Below are samples from two batches of unknown photos. The first batch came from my great-great grandmother, Pearle Feeney Woods Holman (1879-1975). When she passed at 95 years of age, she left behind about 60 wonderful old family photos. The newest pictures appear to be the 1930s. The older items went back to the old daguerreotype prints of the 1800s. The only labels were for her father and for the family dog. Within a few years of her death, her only child and her remaining sisters passed away. By the time I began doing family tree research, there was no one left to identify these relatives. A couple of photos involving young girls were printed in Seattle which suggests they are of her sister’s family. The rest are a mystery. I assume the unknown pictures belong to either her family or her husband’s. Based on their parents’ names, these pictures are likely from the Feeney, Holman, Landess, and Woods families of Lincoln County, Tennessee. I sent copies to a genealogy society in the area, but no one was able to identify my people.

The second group of photographs recently came to me from my wife’s third cousin via his daughter in law on Simply put, this man’s great grandmother and my wife’s great grandfather were siblings. Unfortunately, their branch left rural Conway County, Arkansas for the bright lights of Kansas City some 70 or so years ago. The twenty or so unidentified pictures came down through his mother, Cora Lee Govan Hayes (1926-1986). He seems certain the pictures are from his mother’s Arkansas roots. Her grandparents belonged to the Brockman, Clinkscale, Govan, and Tyus families of Center Ridge, Arkansas. Although there are some older people left in the community who remember Cora Govan’s parents and grandparents, their eyes and minds are not what they used to be. What a great reminder of the importance of labeling old photographs…

Maybe someday we will know the identities of these family members!

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The Woods Family Bible: a rare glimpse into the longings of the long-gone

As my dry skin and chilly toes remind me, we are well into the winter months now. I enjoy the uniqueness of each season, but my mind is already anticipating a romanticized version of springtime. According to a drawing in an old Bible, I’m not the first person in my family tree to daydream of a little cabin by a river in the woods.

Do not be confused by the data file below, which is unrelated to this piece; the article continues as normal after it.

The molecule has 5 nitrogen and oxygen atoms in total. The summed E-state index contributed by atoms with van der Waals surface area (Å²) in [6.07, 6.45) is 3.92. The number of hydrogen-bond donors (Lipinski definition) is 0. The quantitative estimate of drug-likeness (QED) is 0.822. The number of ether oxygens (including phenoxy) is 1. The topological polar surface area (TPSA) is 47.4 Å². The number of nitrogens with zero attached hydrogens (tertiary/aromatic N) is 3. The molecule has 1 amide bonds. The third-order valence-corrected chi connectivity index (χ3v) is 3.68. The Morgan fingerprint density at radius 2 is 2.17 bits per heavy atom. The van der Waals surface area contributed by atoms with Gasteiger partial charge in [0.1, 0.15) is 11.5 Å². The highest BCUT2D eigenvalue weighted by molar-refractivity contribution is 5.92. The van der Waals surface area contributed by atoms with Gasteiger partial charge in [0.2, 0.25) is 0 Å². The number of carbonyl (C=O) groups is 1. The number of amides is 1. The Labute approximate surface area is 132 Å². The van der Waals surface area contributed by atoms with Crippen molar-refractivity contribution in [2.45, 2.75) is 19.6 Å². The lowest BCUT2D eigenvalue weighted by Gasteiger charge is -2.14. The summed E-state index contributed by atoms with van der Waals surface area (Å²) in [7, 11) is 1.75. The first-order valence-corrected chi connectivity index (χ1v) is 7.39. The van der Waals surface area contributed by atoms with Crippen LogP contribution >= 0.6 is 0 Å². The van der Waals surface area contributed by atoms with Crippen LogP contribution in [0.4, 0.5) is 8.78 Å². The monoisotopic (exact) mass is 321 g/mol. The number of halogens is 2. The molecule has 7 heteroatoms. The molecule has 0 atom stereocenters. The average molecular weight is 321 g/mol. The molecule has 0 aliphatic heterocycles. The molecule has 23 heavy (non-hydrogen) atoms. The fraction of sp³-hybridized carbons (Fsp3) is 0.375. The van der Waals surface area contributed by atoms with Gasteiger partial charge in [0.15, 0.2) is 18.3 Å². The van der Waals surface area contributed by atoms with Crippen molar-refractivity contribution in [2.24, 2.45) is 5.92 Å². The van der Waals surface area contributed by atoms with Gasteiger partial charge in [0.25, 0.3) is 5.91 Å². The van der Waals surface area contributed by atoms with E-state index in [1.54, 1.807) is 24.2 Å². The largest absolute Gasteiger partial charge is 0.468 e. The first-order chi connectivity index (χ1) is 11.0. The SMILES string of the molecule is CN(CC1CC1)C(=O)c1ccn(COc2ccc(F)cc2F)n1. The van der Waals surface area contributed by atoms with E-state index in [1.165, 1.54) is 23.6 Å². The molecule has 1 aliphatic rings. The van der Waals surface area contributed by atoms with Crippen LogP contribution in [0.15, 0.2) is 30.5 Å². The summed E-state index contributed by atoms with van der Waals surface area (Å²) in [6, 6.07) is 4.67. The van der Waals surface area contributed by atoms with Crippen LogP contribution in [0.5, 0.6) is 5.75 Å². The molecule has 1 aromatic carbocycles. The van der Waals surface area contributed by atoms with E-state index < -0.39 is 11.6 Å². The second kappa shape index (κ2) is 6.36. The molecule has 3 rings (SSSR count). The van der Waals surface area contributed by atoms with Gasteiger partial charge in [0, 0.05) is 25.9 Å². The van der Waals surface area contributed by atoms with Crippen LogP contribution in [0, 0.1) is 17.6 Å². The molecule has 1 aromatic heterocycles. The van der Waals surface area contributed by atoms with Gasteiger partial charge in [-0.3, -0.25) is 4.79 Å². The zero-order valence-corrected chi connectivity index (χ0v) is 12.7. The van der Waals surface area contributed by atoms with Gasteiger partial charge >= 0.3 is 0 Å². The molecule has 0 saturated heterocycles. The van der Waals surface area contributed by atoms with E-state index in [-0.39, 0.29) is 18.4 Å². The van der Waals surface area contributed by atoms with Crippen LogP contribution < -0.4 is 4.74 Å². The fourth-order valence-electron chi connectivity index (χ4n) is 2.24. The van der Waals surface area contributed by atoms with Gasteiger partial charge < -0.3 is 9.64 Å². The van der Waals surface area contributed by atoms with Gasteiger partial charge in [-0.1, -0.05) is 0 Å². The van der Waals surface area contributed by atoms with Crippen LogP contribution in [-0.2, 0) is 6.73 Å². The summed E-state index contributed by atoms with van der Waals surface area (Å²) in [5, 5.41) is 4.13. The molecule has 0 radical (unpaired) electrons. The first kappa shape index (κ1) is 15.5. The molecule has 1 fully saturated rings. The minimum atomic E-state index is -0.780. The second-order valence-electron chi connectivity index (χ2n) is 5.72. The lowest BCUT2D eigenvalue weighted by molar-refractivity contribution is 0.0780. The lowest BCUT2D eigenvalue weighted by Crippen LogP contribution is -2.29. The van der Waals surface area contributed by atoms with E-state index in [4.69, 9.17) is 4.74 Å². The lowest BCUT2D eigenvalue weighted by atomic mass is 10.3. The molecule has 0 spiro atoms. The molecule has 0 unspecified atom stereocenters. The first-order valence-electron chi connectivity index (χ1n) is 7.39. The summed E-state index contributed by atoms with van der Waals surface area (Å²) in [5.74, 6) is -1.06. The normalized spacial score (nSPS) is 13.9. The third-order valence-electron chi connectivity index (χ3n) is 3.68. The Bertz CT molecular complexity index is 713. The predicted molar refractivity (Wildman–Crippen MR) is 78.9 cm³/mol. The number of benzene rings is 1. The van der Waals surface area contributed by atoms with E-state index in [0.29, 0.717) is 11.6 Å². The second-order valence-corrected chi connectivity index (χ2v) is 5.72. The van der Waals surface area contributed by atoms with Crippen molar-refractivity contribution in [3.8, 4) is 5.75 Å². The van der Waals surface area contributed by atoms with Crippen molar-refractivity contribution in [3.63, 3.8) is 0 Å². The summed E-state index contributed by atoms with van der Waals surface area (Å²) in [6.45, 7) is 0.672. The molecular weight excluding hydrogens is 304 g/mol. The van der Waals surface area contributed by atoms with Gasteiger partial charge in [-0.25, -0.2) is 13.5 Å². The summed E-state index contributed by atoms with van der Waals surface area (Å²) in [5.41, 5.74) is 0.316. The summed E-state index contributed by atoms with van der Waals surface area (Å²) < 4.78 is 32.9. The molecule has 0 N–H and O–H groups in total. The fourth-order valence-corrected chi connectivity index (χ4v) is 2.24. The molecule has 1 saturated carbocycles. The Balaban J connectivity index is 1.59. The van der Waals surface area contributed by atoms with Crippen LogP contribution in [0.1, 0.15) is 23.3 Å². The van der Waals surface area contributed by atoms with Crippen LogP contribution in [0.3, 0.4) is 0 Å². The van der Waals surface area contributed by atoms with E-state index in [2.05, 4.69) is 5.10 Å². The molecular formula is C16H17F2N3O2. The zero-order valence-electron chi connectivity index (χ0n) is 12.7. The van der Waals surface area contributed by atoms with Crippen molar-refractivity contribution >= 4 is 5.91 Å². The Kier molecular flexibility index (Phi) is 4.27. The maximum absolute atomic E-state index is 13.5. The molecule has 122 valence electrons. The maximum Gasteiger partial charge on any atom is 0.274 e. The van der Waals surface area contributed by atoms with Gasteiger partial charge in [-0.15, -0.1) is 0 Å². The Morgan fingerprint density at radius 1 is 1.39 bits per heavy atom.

Woods Bible

The Woods Family Bible

An old family Bible can be a family historian’s dream come true. I know other researchers have hit the genealogy jackpot with loads of family history recorded on the old brown pages of such an heirloom. I suspect the Woods family Bible comes from the late 1870s so you can imagine my excitement when I first opened its pages.


Notice the Bible is engraved for Mr. and Mrs. W.E. Woods. This is the mister.

Unfortunately my 3x great grandparents, William Ed Woods (1851-1889) and Belle Feeney Woods (1854-1943), of Lincoln County, Tennessee did not take the time to record their history therein. Someone included several old pictures in the back without any labels. William Ed Woods’s father, James Goodloe Woods, was a minister in the Primitive Baptist Church.  Their daughter, Pearle Feeney Woods Holman (1875-1975), held the Bible for years but also failed to label the pictures or record any data about our heritage. Although I was impressed by the photographs and name engraving on the cover, I found the best artifact folded up inside the crumbling pages.